For her heresy, Reft climbed up to the House of the Pale Daughters. The law dictated that she take the penitent’s path, so she stood barefoot and bleeding in the front courtyard, picking thorns and slivers of glass from her feet.
Reft held a crab on a leash, a juvenile almost up to her waist in height. Its shell was fresh after a recent moult, streaked with blue and orange. Like the other crabbers, Reft had fastened a platform to its back, drilling deep into the hardening shell. From now on, as the crab grew, the platform would grow, and by adulthood it would have entire buildings bristling from its back.
The inner door to the House opened, a thick slab of stone that turned easily on a pivot hinge. One old woman pushed it open with the tips of her fingers. She was like a piece of driftwood in a robe, flinty eyes buried in a maze of scars.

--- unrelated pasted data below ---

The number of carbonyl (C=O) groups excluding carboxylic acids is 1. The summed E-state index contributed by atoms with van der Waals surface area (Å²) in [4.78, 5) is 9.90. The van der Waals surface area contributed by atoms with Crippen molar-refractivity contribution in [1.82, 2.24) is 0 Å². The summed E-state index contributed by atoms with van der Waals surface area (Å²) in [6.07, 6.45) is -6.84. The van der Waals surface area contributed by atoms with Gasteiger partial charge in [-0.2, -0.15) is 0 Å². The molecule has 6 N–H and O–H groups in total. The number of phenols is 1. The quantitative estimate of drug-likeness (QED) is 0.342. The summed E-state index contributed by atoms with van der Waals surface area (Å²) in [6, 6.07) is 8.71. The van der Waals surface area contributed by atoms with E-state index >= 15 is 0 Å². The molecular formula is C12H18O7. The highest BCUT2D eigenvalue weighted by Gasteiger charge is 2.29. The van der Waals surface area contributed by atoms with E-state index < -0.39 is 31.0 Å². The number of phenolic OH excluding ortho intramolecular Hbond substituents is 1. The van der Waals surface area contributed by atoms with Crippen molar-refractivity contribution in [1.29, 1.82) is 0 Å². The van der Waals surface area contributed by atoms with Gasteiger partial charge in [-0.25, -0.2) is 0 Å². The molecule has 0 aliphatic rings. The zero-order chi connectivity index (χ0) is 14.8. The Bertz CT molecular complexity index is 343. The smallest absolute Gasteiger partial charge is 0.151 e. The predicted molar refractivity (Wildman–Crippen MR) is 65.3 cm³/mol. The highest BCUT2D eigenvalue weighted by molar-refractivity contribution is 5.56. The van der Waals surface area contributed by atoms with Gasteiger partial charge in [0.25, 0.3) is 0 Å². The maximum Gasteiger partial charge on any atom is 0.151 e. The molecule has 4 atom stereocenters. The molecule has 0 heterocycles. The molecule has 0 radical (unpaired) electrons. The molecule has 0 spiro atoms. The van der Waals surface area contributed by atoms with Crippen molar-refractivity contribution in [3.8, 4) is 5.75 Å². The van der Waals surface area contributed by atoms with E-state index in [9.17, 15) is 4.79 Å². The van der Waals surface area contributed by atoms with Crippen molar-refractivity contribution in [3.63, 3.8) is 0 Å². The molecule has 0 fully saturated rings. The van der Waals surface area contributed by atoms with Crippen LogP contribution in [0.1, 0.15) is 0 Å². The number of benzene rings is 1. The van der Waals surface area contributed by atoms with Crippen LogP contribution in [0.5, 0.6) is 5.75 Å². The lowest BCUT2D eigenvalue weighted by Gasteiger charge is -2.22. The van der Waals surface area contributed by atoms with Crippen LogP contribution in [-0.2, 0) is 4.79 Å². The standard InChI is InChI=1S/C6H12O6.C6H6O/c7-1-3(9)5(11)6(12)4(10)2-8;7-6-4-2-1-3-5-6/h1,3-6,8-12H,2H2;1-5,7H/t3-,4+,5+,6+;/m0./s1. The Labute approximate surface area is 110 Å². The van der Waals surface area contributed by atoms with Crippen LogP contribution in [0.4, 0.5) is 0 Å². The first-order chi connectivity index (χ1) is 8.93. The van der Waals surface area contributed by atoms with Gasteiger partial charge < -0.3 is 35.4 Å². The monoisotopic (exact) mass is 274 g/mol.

“Reft the heretic,” she said. “You have come.”
Reft fussed nervously about the crab, unpacking the trunks and crates that she’d lashed firmly to its back. With the tip of a coral knife, she parted the wax seal around the lid of an amphora.
It was honey, gold and thick, filled right up to the brim.
“What does this get me?” Reft asked.
“Death,” the crone said.
This is the opening passage to my new story “By the Laws of Crab and Woman”, which is now available at the Review of Australian Fiction. I share this issue with the amazingly talented Laura E Goodin, and her story Regent of the Tiny Queen is a joy to read! Check the issue out via the following link: http://